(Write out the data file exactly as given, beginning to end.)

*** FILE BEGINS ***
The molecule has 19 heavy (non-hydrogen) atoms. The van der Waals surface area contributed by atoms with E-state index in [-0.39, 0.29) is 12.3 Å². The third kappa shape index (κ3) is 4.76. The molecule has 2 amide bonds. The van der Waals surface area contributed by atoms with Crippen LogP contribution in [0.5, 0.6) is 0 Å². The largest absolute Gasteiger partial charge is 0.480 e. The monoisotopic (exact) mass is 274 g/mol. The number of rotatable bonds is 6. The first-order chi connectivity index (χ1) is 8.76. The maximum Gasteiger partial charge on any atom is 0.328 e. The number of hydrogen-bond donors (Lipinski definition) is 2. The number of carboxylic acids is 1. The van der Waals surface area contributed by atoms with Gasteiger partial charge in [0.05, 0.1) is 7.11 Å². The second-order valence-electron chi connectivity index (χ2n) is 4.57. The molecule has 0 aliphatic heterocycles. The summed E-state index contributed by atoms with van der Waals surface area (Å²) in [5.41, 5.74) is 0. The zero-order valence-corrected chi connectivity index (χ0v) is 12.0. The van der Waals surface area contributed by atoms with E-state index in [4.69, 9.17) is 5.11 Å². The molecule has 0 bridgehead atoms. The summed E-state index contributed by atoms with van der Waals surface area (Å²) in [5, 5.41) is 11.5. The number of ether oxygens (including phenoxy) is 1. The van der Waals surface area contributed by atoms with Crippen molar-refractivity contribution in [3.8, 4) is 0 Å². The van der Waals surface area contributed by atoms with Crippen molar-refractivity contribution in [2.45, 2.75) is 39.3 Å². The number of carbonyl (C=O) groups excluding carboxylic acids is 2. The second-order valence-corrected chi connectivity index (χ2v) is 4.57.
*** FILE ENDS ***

The molecule has 19 heavy (non-hydrogen) atoms. The van der Waals surface area contributed by atoms with E-state index in [-0.39, 0.29) is 12.3 Å². The third kappa shape index (κ3) is 4.76. The molecule has 2 amide bonds. The van der Waals surface area contributed by atoms with Crippen LogP contribution in [0.5, 0.6) is 0 Å². The largest absolute Gasteiger partial charge is 0.480 e. The monoisotopic (exact) mass is 274 g/mol. The number of rotatable bonds is 6. The first-order chi connectivity index (χ1) is 8.76. The maximum Gasteiger partial charge on any atom is 0.328 e. The number of hydrogen-bond donors (Lipinski definition) is 2. The number of carboxylic acids is 1. The van der Waals surface area contributed by atoms with Gasteiger partial charge in [0.05, 0.1) is 7.11 Å². The second-order valence-electron chi connectivity index (χ2n) is 4.57. The molecule has 0 aliphatic heterocycles. The summed E-state index contributed by atoms with van der Waals surface area (Å²) in [5.41, 5.74) is 0. The zero-order valence-corrected chi connectivity index (χ0v) is 12.0. The van der Waals surface area contributed by atoms with E-state index in [4.69, 9.17) is 5.11 Å². The molecule has 0 bridgehead atoms. The summed E-state index contributed by atoms with van der Waals surface area (Å²) in [5, 5.41) is 11.5. The number of ether oxygens (including phenoxy) is 1. The van der Waals surface area contributed by atoms with Crippen molar-refractivity contribution in [3.8, 4) is 0 Å². The van der Waals surface area contributed by atoms with Crippen molar-refractivity contribution in [2.45, 2.75) is 39.3 Å². The number of carbonyl (C=O) groups excluding carboxylic acids is 2. The second-order valence-corrected chi connectivity index (χ2v) is 4.57.